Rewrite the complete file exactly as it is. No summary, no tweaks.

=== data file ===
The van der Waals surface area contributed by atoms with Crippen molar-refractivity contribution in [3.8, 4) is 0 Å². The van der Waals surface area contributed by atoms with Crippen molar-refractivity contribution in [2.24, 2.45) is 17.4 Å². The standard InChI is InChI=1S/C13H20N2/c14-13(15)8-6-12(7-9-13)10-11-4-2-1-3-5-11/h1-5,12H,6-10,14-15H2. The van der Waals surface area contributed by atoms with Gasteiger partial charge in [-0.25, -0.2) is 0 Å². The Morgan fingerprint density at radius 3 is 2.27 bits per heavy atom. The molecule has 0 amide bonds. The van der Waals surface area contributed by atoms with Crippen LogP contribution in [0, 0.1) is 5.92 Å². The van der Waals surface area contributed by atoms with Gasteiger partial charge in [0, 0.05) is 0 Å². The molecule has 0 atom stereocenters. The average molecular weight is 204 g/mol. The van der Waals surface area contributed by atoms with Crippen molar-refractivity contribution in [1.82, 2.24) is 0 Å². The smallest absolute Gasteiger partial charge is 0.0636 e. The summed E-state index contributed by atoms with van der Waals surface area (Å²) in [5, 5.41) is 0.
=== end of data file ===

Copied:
The van der Waals surface area contributed by atoms with Crippen molar-refractivity contribution in [3.8, 4) is 0 Å². The van der Waals surface area contributed by atoms with Crippen molar-refractivity contribution in [2.24, 2.45) is 17.4 Å². The standard InChI is InChI=1S/C13H20N2/c14-13(15)8-6-12(7-9-13)10-11-4-2-1-3-5-11/h1-5,12H,6-10,14-15H2. The van der Waals surface area contributed by atoms with Gasteiger partial charge in [-0.25, -0.2) is 0 Å². The Morgan fingerprint density at radius 3 is 2.27 bits per heavy atom. The molecule has 0 amide bonds. The van der Waals surface area contributed by atoms with Crippen LogP contribution in [0, 0.1) is 5.92 Å². The van der Waals surface area contributed by atoms with Gasteiger partial charge in [0, 0.05) is 0 Å². The molecule has 0 atom stereocenters. The average molecular weight is 204 g/mol. The van der Waals surface area contributed by atoms with Crippen molar-refractivity contribution in [1.82, 2.24) is 0 Å². The smallest absolute Gasteiger partial charge is 0.0636 e. The summed E-state index contributed by atoms with van der Waals surface area (Å²) in [5, 5.41) is 0.